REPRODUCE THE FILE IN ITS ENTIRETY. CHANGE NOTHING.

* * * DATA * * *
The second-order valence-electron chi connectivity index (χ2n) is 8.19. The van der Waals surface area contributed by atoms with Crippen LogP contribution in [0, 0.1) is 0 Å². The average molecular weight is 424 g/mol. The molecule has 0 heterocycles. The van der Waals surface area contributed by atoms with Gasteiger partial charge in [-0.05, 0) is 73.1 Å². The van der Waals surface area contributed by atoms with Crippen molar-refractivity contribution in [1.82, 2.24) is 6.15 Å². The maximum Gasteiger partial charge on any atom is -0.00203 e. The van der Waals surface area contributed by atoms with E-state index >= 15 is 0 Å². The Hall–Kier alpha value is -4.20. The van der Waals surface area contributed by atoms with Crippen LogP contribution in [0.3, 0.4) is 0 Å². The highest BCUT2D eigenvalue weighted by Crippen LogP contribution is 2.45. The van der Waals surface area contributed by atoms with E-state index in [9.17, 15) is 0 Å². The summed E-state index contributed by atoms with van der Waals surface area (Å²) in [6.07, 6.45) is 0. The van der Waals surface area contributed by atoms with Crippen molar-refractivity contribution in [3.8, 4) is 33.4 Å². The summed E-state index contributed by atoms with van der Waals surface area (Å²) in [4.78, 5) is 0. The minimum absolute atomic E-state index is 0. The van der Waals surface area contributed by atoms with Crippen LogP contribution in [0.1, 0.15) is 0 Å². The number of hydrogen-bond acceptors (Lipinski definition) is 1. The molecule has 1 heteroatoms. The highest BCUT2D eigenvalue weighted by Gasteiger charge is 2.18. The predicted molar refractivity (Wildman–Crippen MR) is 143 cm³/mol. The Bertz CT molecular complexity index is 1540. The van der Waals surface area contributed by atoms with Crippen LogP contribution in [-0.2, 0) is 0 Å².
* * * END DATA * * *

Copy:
The second-order valence-electron chi connectivity index (χ2n) is 8.19. The van der Waals surface area contributed by atoms with Crippen LogP contribution in [0, 0.1) is 0 Å². The average molecular weight is 424 g/mol. The molecule has 0 heterocycles. The van der Waals surface area contributed by atoms with Gasteiger partial charge in [-0.05, 0) is 73.1 Å². The van der Waals surface area contributed by atoms with Crippen molar-refractivity contribution in [1.82, 2.24) is 6.15 Å². The maximum Gasteiger partial charge on any atom is -0.00203 e. The van der Waals surface area contributed by atoms with E-state index >= 15 is 0 Å². The Hall–Kier alpha value is -4.20. The van der Waals surface area contributed by atoms with Crippen LogP contribution in [0.3, 0.4) is 0 Å². The highest BCUT2D eigenvalue weighted by Crippen LogP contribution is 2.45. The van der Waals surface area contributed by atoms with E-state index in [9.17, 15) is 0 Å². The summed E-state index contributed by atoms with van der Waals surface area (Å²) in [6.07, 6.45) is 0. The van der Waals surface area contributed by atoms with Crippen molar-refractivity contribution in [3.8, 4) is 33.4 Å². The summed E-state index contributed by atoms with van der Waals surface area (Å²) in [4.78, 5) is 0. The minimum absolute atomic E-state index is 0. The van der Waals surface area contributed by atoms with Crippen LogP contribution in [0.1, 0.15) is 0 Å². The number of hydrogen-bond acceptors (Lipinski definition) is 1. The molecule has 1 heteroatoms. The highest BCUT2D eigenvalue weighted by Gasteiger charge is 2.18. The predicted molar refractivity (Wildman–Crippen MR) is 143 cm³/mol. The Bertz CT molecular complexity index is 1540. The van der Waals surface area contributed by atoms with Crippen LogP contribution in [-0.2, 0) is 0 Å².